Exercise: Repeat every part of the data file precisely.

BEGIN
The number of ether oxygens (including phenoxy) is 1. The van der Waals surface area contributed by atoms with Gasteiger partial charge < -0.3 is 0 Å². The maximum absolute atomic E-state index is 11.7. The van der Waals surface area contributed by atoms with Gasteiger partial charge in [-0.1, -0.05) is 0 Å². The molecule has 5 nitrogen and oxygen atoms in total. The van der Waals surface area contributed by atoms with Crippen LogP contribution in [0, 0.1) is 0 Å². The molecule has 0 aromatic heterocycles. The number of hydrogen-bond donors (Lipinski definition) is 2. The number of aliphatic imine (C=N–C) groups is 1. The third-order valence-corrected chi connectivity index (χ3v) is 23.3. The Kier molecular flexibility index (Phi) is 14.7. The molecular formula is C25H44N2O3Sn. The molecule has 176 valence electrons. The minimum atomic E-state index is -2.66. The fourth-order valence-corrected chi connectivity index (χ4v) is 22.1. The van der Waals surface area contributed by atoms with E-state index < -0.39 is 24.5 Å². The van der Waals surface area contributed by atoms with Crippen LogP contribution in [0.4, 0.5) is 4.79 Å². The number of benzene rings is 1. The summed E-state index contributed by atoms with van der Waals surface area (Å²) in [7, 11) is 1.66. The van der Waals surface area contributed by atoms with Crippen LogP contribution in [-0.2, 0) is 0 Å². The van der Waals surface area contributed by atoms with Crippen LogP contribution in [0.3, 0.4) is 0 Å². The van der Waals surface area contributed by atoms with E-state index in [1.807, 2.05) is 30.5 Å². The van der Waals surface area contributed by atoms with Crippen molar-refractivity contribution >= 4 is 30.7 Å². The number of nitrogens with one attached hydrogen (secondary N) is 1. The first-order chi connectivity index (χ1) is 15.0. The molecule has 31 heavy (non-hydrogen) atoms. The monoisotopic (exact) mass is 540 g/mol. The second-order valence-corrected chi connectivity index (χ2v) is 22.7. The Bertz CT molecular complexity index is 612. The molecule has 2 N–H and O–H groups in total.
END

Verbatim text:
The number of ether oxygens (including phenoxy) is 1. The van der Waals surface area contributed by atoms with Gasteiger partial charge < -0.3 is 0 Å². The maximum absolute atomic E-state index is 11.7. The van der Waals surface area contributed by atoms with Gasteiger partial charge in [-0.1, -0.05) is 0 Å². The molecule has 5 nitrogen and oxygen atoms in total. The van der Waals surface area contributed by atoms with Crippen LogP contribution in [0, 0.1) is 0 Å². The molecule has 0 aromatic heterocycles. The number of hydrogen-bond donors (Lipinski definition) is 2. The number of aliphatic imine (C=N–C) groups is 1. The third-order valence-corrected chi connectivity index (χ3v) is 23.3. The Kier molecular flexibility index (Phi) is 14.7. The molecular formula is C25H44N2O3Sn. The molecule has 176 valence electrons. The minimum atomic E-state index is -2.66. The fourth-order valence-corrected chi connectivity index (χ4v) is 22.1. The van der Waals surface area contributed by atoms with E-state index < -0.39 is 24.5 Å². The van der Waals surface area contributed by atoms with Crippen LogP contribution in [0.4, 0.5) is 4.79 Å². The number of benzene rings is 1. The summed E-state index contributed by atoms with van der Waals surface area (Å²) in [7, 11) is 1.66. The van der Waals surface area contributed by atoms with Crippen LogP contribution in [-0.2, 0) is 0 Å². The van der Waals surface area contributed by atoms with Crippen LogP contribution in [0.3, 0.4) is 0 Å². The van der Waals surface area contributed by atoms with E-state index in [1.807, 2.05) is 30.5 Å². The van der Waals surface area contributed by atoms with Crippen molar-refractivity contribution >= 4 is 30.7 Å². The number of nitrogens with one attached hydrogen (secondary N) is 1. The first-order chi connectivity index (χ1) is 15.0. The molecule has 31 heavy (non-hydrogen) atoms. The monoisotopic (exact) mass is 540 g/mol. The second-order valence-corrected chi connectivity index (χ2v) is 22.7. The Bertz CT molecular complexity index is 612. The molecule has 2 N–H and O–H groups in total.